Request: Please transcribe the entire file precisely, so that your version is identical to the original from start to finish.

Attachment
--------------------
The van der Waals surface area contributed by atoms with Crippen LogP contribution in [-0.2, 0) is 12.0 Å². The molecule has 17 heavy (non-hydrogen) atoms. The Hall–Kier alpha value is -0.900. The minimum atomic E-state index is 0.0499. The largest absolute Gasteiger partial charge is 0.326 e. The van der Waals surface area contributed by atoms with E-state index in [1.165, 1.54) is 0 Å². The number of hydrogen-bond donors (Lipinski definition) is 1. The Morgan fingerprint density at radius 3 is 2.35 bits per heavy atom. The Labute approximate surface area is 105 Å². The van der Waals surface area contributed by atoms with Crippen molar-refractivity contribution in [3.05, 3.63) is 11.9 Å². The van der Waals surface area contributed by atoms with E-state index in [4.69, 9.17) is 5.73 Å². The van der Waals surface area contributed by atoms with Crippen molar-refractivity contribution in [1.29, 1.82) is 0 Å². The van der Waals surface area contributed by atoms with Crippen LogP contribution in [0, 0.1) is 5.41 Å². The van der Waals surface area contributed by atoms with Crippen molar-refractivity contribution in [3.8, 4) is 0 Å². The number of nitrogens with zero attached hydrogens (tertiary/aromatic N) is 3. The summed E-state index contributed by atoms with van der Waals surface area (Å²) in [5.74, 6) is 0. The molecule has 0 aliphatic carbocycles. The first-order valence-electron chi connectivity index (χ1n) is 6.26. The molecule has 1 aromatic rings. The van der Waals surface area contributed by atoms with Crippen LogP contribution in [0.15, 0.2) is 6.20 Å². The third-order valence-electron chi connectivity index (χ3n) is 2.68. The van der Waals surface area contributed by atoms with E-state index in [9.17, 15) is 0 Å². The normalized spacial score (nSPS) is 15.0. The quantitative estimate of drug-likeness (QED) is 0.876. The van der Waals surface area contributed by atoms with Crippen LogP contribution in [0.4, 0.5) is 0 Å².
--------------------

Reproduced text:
The van der Waals surface area contributed by atoms with Crippen LogP contribution in [-0.2, 0) is 12.0 Å². The molecule has 17 heavy (non-hydrogen) atoms. The Hall–Kier alpha value is -0.900. The minimum atomic E-state index is 0.0499. The largest absolute Gasteiger partial charge is 0.326 e. The van der Waals surface area contributed by atoms with E-state index in [1.165, 1.54) is 0 Å². The number of hydrogen-bond donors (Lipinski definition) is 1. The Morgan fingerprint density at radius 3 is 2.35 bits per heavy atom. The Labute approximate surface area is 105 Å². The van der Waals surface area contributed by atoms with Crippen molar-refractivity contribution in [3.05, 3.63) is 11.9 Å². The van der Waals surface area contributed by atoms with E-state index in [4.69, 9.17) is 5.73 Å². The van der Waals surface area contributed by atoms with Crippen molar-refractivity contribution in [1.29, 1.82) is 0 Å². The van der Waals surface area contributed by atoms with Crippen LogP contribution in [0, 0.1) is 5.41 Å². The van der Waals surface area contributed by atoms with Crippen molar-refractivity contribution in [3.8, 4) is 0 Å². The number of nitrogens with zero attached hydrogens (tertiary/aromatic N) is 3. The summed E-state index contributed by atoms with van der Waals surface area (Å²) in [5.74, 6) is 0. The molecule has 0 aliphatic carbocycles. The first-order valence-electron chi connectivity index (χ1n) is 6.26. The molecule has 1 aromatic rings. The van der Waals surface area contributed by atoms with Crippen LogP contribution in [0.15, 0.2) is 6.20 Å². The third-order valence-electron chi connectivity index (χ3n) is 2.68. The van der Waals surface area contributed by atoms with E-state index in [9.17, 15) is 0 Å². The normalized spacial score (nSPS) is 15.0. The quantitative estimate of drug-likeness (QED) is 0.876. The van der Waals surface area contributed by atoms with Crippen LogP contribution in [0.4, 0.5) is 0 Å².